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Aso-oke… Owolabi’s visual narratives of Africa’s enduring fabric

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PAINTING, photography, video documentary, visual and sound installations of Tunde Owolabi for his solo art exhibition titled Aso Oke – The Woven Beauty, at Red Door Gallery, Victoria Island, Lagos stress the resilience of one of Africa’s native fabrics. The exhibition is arguably the most comprehensive on aso-oke in recent times on the Lagos art space.

  Indigenous to the Yoruba nation – a people spread across southwest Nigeria, part of Republic of Benin and Togo – aso oke is a cotton-woven fabric made from native textile loom and widely worn at social gatherings. It comes in awe (strips) from the looms and later pieced together according to the pattern or designs. Its origin is not exactly documented, but the popularity of the fabric, perhaps over the past 100 years or more has moved from elitist and royal use to the common people. In fact, it appears that aso-oke is the only surviving African native, perhaps ancient fabric in this part of the continent.

  For Owolabi’s Aso Oke – The Woven Beauty, the story transcends fabric as the images exude fashion statements that are timeless yet native in content. In Yoruba fashion space, styles such as four-piece female of iro (wrapper), buba (blouse) and ipele (shawl) with the gele accessory (headgear) as well as the male agbada (robe), buba and, dansiki (baggy shirts), sokoto (trouser) and fila (cap accessory) are synonymous with aso-oke since the past century. And despite modern and contemporary fashion raves that brought imported fabrics such as lace and Dutch wax (ankara), aso-oke has remained resilient. This much a photography piece inside the immediate entrance at Red Door Gallery explains in a semi-monochrome, brown-toned portrait. In a combined oleku-styled aso-oke with lace as buba and aso-oke as gele, the brownish portrait complements the colour of the aso-oke in a composite that technically derives strength from the creative lighting.  

  Processed images of portraits such as How Do I Look series and Oge emphasis the gele headdress in colour over monochrome skins of the models. Also, paintings such as Oloye Akintola, ‘To Match’, Flence and Sanyan bring onto the canvas some of the different names that the diverse textures of aso-oke fabric have been christened. 

  The strength of Owolabi’s show lies in the documentary texture of the concept. For example, the atmospheric sound of weaving process from the wooden tools, captured as the looms replicate the ambience of a profession that has become an industry for some communities over several generations. Adding to the enactment of the loom atmosphere is a sculptural piece lifted from the site in Iseyin onto the floor at Red Door Gallery. 

  “Aso-oke is 100 percent Nigerian,” Owolabi says to the only visitor during a chat at Red Door, a few days after the opening of the exhibition. His initial interest, he discloses, was the aso-ebi culture, which further took him to the Yoruba native female headdress fashion, gele. The gele, he says, “made me more curious and led to my research on aso-oke”. The video documentary shown on a TV screen inside the gallery explains the extensive work of Owolabi on aso-oke, as it features the main aso-oke weavers who are concentrated in Iseyin, a town in Oyo State, southwest Nigeria.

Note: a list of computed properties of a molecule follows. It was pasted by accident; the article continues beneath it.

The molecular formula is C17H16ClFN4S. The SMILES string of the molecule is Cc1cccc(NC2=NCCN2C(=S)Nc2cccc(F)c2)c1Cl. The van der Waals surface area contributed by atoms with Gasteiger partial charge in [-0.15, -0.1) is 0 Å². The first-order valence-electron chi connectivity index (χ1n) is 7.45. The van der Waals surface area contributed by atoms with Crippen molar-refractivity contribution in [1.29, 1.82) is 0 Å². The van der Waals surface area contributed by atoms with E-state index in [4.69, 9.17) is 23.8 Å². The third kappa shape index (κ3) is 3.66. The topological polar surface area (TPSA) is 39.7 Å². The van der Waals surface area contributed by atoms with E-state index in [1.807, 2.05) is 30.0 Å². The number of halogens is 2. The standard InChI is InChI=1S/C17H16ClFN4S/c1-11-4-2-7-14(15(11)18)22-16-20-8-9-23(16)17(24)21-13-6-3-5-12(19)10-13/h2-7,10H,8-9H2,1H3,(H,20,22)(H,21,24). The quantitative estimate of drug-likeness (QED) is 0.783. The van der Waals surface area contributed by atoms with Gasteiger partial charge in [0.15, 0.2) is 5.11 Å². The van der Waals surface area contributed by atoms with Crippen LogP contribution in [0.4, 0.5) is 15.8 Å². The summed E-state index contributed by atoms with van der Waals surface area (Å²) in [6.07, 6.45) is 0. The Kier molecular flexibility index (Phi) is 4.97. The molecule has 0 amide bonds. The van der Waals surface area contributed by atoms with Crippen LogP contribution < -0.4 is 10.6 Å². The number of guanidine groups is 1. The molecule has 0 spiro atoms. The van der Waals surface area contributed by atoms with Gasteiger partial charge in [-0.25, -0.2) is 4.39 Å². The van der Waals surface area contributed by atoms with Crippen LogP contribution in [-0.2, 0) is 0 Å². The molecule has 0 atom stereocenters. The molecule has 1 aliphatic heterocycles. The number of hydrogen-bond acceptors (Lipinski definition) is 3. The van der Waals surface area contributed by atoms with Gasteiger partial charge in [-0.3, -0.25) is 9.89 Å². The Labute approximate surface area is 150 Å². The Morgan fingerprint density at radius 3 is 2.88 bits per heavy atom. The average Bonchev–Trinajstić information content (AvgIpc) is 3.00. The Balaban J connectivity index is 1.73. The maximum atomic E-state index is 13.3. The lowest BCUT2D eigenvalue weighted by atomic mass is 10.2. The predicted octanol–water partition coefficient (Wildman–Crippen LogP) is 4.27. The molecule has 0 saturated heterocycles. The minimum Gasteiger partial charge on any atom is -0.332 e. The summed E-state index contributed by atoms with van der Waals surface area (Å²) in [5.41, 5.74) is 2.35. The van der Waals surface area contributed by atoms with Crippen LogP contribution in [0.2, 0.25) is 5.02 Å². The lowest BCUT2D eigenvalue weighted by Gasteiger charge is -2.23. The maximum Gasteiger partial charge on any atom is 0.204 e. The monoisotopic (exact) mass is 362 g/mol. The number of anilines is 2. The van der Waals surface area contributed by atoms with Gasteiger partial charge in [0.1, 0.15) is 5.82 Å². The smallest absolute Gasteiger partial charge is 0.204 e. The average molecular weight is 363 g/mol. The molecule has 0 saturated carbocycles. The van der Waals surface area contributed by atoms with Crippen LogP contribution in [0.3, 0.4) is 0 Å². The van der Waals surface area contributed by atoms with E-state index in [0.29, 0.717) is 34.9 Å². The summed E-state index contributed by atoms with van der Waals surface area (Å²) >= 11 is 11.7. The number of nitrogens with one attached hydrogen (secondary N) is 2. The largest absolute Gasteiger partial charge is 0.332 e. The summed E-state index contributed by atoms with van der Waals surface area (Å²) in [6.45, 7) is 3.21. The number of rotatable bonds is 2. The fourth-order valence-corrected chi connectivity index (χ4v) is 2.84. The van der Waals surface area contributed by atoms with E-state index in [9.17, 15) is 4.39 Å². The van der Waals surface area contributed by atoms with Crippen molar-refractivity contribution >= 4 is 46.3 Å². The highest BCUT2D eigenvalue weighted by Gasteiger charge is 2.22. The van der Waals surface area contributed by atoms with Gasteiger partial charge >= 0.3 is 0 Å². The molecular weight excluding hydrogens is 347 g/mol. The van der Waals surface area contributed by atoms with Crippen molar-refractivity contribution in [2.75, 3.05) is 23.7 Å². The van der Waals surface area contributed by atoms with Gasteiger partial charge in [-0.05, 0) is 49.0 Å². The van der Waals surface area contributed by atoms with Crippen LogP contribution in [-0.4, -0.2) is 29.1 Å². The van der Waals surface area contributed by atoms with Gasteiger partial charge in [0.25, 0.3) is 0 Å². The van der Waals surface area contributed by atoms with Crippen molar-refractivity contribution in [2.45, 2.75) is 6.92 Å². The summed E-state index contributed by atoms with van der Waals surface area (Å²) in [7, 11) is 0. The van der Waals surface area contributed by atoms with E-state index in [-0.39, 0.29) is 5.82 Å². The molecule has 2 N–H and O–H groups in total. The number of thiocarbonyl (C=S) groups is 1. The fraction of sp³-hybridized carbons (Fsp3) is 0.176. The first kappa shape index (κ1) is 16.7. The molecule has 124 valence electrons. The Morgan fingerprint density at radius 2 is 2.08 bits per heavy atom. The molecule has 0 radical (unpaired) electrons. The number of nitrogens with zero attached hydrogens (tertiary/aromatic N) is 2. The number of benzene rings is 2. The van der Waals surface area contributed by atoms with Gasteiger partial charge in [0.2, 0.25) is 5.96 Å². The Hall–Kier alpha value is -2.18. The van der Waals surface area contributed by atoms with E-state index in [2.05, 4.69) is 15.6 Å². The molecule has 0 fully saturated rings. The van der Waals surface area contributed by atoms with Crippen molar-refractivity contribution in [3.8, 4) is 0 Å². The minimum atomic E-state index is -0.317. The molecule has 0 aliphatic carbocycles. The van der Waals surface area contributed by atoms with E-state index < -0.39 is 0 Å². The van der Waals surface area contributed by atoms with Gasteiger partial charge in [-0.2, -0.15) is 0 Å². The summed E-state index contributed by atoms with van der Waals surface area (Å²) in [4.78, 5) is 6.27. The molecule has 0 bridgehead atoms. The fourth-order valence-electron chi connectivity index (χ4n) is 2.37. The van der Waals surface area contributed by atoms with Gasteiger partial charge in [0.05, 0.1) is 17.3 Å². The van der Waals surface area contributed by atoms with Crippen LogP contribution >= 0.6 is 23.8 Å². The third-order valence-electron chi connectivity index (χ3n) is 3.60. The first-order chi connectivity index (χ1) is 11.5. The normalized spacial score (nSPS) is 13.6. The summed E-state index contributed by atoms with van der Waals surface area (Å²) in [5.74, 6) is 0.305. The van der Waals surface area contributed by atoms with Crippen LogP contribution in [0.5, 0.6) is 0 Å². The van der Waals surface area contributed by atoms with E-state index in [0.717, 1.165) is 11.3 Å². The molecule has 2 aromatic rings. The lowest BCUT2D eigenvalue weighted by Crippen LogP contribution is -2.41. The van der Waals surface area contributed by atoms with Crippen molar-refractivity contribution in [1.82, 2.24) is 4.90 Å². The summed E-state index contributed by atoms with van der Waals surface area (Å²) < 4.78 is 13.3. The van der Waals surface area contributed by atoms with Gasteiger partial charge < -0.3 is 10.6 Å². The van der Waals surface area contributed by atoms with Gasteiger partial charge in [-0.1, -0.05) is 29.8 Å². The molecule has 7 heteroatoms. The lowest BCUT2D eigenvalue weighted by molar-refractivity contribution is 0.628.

Owolabi motes, “The dynamism with which aso oke has evolved over time” from the native content and to the current stage. The weaving process, he adds,  “is an art that leaves no gender out of the fun and experience”.

  As much as aso-oke has become so popular across many other cultures outside its Yoruba origin, the threat of losing its originality have long been dismissed. For example, about 20 or more years ago, an attempt to modernise it with mass production, which came with the introduction of glittering materials was not so successful. The traditional weaving was later improved on with introduction of a wider awe. While the smaller awe is still very popular, the wider one is equally widely used for agbada and fila. In fact, the most popular fabric for couples at traditional weddings of Nigerian origin – home and in the Diaspora – is the wider awe.

  Owolabi was born in Lagos, and studied painting under the tutelage of Professor Abayomi Barber, a renowned Nigerian artist at the University of Lagos. He obtained a degree in Graphic Design from Yaba College of Technology. After his degree, Owolabi became a freelance artist, a journey that led him to develop a keen interest in photography. He went on to study photography and photo retouching at the University of the Arts, London. He worked as a designer at the research studios in London under Neville Brody, a respected English graphic designer, typographer and art director. 

  When Owqolabi returned to Nigeria in 2009, he worked as an art director at Insight Communications, a Lagos-based advertising agency. He left advertising in 2012, to start StudioMO. He now has Tunde Owolabi Studios, and has since become a full time studio artist, specializing in photographer and designer. He has participated in group exhibitions, including Lines and Colours (2003), Inner Thoughts at Nimbus African Art Centre (2004), Working with Communities, a Guinness group exhibition (2004), and Gods of This Age at Didi Museum. 

  His first solo exhibition, African Elegance was at the Battersea Art Gallery, London (2009). His commissioned works can be found at the Hungarian Embassy and Nigerian Stock Exchange. AsoOke – The Woven Beauty is his second solo exhibition.  



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